Photo Credit: Avshalom Sassoni/Flash90; Yossi Aloni/Flash90
Minister Yoav Gallant vs. former Minister Haim Ramon.

Former Labor MK Haim Ramon who held numerous ministerial portfolios between 1995 and 2009, on Thursday tweeted:

I recently learned that Prime Minister Benjamin Netanyahu asked the IDF’s Coordinator of Government Activities in the Territories to review the possibility of establishing an Israeli military government in the Gaza Strip, in light of the failure of all the attempts to find local forces or foreign forces to control the distribution of humanitarian aid.
But Defense Minister Yoav Gallant, with the full backing of the General Staff, imposed a complete veto on the plan, and the Prime Minister folded and withdrew his request. And so, once again, the short-sighted stubbornness of the defense minister places Israel in front of a broken trough in achieving the collapse of Hamas’s civilian rule in the Gaza Strip.

First, the Hebrew phrase, “he stood before a broken trough” describes a shepherd who herded his flock to water only to discover that the trough, the elongated metal sink from which barnyard animals drink, is broken. In other words, failure.


Many Israelis would agree with Ramon, who is not suspected of being a Netanyahu fan. Gallant is showing time and again that despite his Likud membership, he is as much a part of the conceptzia of the security establishment as are the IDF leaders who went to bed on the eve of October 7, 2024, and decided to revisit the alerts of a Hamas attack around 8 the next morning, because everybody knew Hamas was deterred.


The Winograd Commission, a.k.a. The Commission of Inquiry into the events of military engagement in Lebanon 2006, sounded the alert on the IDF’s problems with conceptualizing new possible realities other than the ones in its own intelligence analyses.

The report labeled the Second Lebanon War as a significant squandered chance. Despite possessing overwhelming air superiority and technological advancements, the conflict concluded without a decisive military triumph. Remarkably, a significantly smaller paramilitary group managed to withstand a much larger force. Lebanese rockets persistently targeted Israeli civilians throughout the duration of the war, proving difficult for Israel to thwart effectively. Consequently, life in affected Israeli regions endured severe disruptions, prompting many civilians to either temporarily evacuate or seek refuge in shelters. Even when Israel launched a substantial ground offensive, it failed to yield tangible military gains and remained incomplete.

The troubling discoveries uncovered significant deficiencies and inadequacies in decision-making procedures at both political and military echelons, in preparedness, decision-making, and performance within the IDF, notably within the army, in strategic deliberation and planning across political and military tiers, and in safeguarding the civilian populace and addressing rocket threats.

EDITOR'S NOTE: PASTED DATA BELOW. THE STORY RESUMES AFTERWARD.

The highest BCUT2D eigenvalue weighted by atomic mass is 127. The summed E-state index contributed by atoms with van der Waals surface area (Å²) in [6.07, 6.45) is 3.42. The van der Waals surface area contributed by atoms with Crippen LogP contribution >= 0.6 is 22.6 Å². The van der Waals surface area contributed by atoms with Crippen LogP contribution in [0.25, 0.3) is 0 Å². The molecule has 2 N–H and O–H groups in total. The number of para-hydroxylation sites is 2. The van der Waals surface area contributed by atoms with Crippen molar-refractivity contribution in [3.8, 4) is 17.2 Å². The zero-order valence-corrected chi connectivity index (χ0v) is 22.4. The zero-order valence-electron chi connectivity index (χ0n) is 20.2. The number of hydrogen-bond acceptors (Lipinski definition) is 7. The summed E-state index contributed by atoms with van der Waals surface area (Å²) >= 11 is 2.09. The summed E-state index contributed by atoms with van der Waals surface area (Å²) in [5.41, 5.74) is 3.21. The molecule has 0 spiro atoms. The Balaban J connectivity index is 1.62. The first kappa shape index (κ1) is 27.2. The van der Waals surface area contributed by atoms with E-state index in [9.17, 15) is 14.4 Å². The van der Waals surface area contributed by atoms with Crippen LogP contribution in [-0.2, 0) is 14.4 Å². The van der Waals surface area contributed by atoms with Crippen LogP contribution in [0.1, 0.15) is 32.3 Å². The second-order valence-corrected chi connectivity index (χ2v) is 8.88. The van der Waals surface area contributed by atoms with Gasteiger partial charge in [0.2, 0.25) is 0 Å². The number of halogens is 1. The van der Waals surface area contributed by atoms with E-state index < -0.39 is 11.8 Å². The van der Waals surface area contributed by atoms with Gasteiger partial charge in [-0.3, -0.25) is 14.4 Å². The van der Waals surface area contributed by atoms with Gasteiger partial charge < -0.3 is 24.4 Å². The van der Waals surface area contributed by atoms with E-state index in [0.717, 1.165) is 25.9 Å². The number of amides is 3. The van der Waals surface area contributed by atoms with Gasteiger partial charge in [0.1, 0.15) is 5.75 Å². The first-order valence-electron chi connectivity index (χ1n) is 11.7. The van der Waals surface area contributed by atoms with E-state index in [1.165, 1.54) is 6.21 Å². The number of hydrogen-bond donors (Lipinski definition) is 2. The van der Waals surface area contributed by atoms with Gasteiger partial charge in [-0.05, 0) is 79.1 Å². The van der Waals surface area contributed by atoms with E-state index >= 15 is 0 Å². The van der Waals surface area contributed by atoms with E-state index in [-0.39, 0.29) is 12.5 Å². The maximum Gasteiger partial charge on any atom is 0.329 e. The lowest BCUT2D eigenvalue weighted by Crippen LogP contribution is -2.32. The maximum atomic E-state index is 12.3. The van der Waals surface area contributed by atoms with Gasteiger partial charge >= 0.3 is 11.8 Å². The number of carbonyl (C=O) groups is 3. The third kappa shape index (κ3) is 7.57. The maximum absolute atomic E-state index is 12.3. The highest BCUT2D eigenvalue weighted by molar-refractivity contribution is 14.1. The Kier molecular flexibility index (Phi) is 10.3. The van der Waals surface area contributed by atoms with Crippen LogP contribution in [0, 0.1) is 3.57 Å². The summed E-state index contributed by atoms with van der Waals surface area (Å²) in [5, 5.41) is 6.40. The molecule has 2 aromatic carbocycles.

Ultimately, the IDF fell short of delivering an efficient military counter to the encountered challenges. However, it’s crucial to acknowledge the unwavering dedication of soldiers, particularly reservists, who displayed numerous acts of heroism, courage, selflessness, and commitment throughout the conflict. The Air Force, notably, exhibited exceptional prowess, yet its capabilities alone couldn’t determine the outcome, as its effectiveness was inherently constrained by the broader shortcomings evident in the IDF’s overall performance.


Yoav Gallant’s military career coincided with the IDF’s conceptual failure years, although he was lucky enough to be appointed Commander of the Southern Command in 2005, one year before the Lebanon fiasco up north. Gallant is a military man, with all the good and bad traits that the term suggests. Or, as the Winograd Commission put it:

“There is nothing graceful and proper about the anti-intellectual tendency of some of the senior command of the IDF. Such a tendency does not encourage deep thinking and necessary strategic perception, and may also cause a desire for superficial correction through quasi-intellectualism, a dubious and harmful approach.”

Despite the years many of them have spent at Harvard University, it turns out the 2000-2023 crop of IDF high commanders is mostly routine thinkers and yes-sayers. And Yoav Gallant fits this bill. Incidentally, I just found out that back in the 1980s, after six years of active service, he moved to Alaska and worked there as a lumberjack. I’m sure he was very good at his job.

It may be time for PM Netanyahu to fire his defense minister who routinely sides with the security establishment and the Gantz and Eisenkot duo, and appoint a fresh thinker. I hear General Ofer Winter has been left behind yet again in Gallant’s latest round of promotions.

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